Book Review: Miss Perrgrine’s Home for Peculiar Children by Ransom Riggs

“I used to dream about escaping my ordinary life, but my life was never ordinary. I had simple failed to notice how extraordinary it is”

Genre: YA fiction, fantasy

Goodreads Summary:

A mysterious island. An abandoned orphanage. A strange collection of curious photographs.

A horrific family tragedy sets sixteen-year-old Jacob journeying to a remote island off the coast of Wales, where he discovers the crumbling ruins of Miss Peregrine’s Home for Peculiar Children. As Jacob explores its abandoned bedrooms and hallways, it becomes clear that the children were more than just peculiar. They may have been dangerous. They may have been quarantined on a deserted island for good reason. And somehow–impossible though it seems–they may still be alive.

A spine-tingling fantasy illustrated with haunting vintage photography, Miss Peregrine’s Home for Peculiar Children will delight adults, teens, and anyone who relishes an adventure in the shadows. 

I never had a chance to read this when I was younger, so I’m the spirit of Halloween I decided to give it a read. I thought the book would be more creepy and a little scary, but overall it was still amusing. My copy includes photographs, which contributed some sort of mysterious and creepy aspect. They have been collected for ten years from antique and vintage shops, pawn shops, and even garbage dumps. I think they gave the book an almost chilling effect, which is perfect for this time of year.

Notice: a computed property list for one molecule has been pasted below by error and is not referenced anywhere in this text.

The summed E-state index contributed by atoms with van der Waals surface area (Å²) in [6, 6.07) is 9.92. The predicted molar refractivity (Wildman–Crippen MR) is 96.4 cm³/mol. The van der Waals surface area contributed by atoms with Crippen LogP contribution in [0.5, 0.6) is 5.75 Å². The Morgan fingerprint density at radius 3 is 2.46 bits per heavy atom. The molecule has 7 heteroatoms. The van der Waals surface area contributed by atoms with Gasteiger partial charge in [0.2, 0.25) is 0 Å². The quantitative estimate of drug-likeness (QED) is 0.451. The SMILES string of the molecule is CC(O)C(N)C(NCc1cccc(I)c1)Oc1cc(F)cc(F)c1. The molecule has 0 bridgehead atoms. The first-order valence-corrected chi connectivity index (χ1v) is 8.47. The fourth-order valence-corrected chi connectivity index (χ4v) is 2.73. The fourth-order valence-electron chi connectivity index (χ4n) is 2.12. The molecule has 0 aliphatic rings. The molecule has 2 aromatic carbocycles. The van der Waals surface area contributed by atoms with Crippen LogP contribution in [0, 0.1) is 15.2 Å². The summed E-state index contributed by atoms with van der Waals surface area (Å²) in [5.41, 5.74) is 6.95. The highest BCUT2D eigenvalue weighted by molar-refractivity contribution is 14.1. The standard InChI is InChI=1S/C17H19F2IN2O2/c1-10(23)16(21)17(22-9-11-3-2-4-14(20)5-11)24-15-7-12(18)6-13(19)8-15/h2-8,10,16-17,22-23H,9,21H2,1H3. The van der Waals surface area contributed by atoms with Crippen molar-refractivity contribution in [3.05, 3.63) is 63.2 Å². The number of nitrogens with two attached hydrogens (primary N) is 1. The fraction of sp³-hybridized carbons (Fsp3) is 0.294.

The novel had a compelling start of mystery and fantasy, but a good portion from the end of the beginning to the end of the middle was dragging ona bit. However, there was no part of me that wanted to stop reading and put the book of the shelf forever. I knew something exciting was going to happen, and it did.

Once danger enters the realm of fantasy, it is almost impossible to put the book down. So much was happening and the novel quickly picked up speed. Not to mention there was a major plot twist in hat totally caught me off guard.

I already knew there would be a romantic bond between two main characters. What made this one special is the love between them was one worth fighting for, even though they were both living in seperate worlds, figuratively and physically. Love mixed with danger is a combo ready to explode, but these characters make it work.

Lastly, the novel reveals another type of love: conditional love. The peculiar children embrace their idiosyncrasies and together they make one happy family, despite the fact that they have been outcasted from the “common” world. Their teamwork and love for one another is the driving force that caused them to fight and  saved each other. In this case, blood may not be thicker than water, but love is the strongest. 


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